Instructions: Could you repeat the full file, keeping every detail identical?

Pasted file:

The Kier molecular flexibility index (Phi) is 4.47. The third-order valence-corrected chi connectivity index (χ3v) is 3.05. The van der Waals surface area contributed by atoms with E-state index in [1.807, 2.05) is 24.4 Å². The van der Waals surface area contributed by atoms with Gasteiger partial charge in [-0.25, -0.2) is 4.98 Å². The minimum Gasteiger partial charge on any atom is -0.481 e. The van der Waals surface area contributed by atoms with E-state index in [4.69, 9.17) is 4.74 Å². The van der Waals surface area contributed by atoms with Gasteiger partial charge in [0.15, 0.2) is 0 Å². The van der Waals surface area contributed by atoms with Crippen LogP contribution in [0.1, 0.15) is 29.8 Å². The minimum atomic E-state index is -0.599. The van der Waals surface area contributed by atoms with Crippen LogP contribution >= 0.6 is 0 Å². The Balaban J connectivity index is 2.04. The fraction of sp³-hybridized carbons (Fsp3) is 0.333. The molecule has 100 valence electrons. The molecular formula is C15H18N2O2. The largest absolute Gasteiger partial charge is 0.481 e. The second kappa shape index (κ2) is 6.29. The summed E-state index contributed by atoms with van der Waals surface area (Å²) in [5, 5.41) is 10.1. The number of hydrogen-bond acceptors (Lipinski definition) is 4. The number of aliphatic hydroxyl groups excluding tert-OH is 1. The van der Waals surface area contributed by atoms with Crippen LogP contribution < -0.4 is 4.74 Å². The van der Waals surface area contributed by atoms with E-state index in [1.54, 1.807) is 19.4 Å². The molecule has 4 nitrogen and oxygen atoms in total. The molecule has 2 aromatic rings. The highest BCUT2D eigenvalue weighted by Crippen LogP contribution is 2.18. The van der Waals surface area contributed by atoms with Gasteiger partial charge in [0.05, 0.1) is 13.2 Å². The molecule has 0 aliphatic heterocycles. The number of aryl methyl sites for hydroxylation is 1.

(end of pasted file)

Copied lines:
The Kier molecular flexibility index (Phi) is 4.47. The third-order valence-corrected chi connectivity index (χ3v) is 3.05. The van der Waals surface area contributed by atoms with E-state index in [1.807, 2.05) is 24.4 Å². The van der Waals surface area contributed by atoms with Gasteiger partial charge in [-0.25, -0.2) is 4.98 Å². The minimum Gasteiger partial charge on any atom is -0.481 e. The van der Waals surface area contributed by atoms with E-state index in [4.69, 9.17) is 4.74 Å². The van der Waals surface area contributed by atoms with Gasteiger partial charge in [0.15, 0.2) is 0 Å². The van der Waals surface area contributed by atoms with Crippen LogP contribution in [0.1, 0.15) is 29.8 Å². The minimum atomic E-state index is -0.599. The van der Waals surface area contributed by atoms with Crippen LogP contribution >= 0.6 is 0 Å². The Balaban J connectivity index is 2.04. The fraction of sp³-hybridized carbons (Fsp3) is 0.333. The molecule has 100 valence electrons. The molecular formula is C15H18N2O2. The largest absolute Gasteiger partial charge is 0.481 e. The second kappa shape index (κ2) is 6.29. The summed E-state index contributed by atoms with van der Waals surface area (Å²) in [5, 5.41) is 10.1. The number of hydrogen-bond acceptors (Lipinski definition) is 4. The number of aliphatic hydroxyl groups excluding tert-OH is 1. The van der Waals surface area contributed by atoms with Crippen LogP contribution < -0.4 is 4.74 Å². The van der Waals surface area contributed by atoms with E-state index in [1.54, 1.807) is 19.4 Å². The molecule has 4 nitrogen and oxygen atoms in total. The molecule has 2 aromatic rings. The highest BCUT2D eigenvalue weighted by Crippen LogP contribution is 2.18. The van der Waals surface area contributed by atoms with Gasteiger partial charge in [0.05, 0.1) is 13.2 Å². The molecule has 0 aliphatic heterocycles. The number of aryl methyl sites for hydroxylation is 1.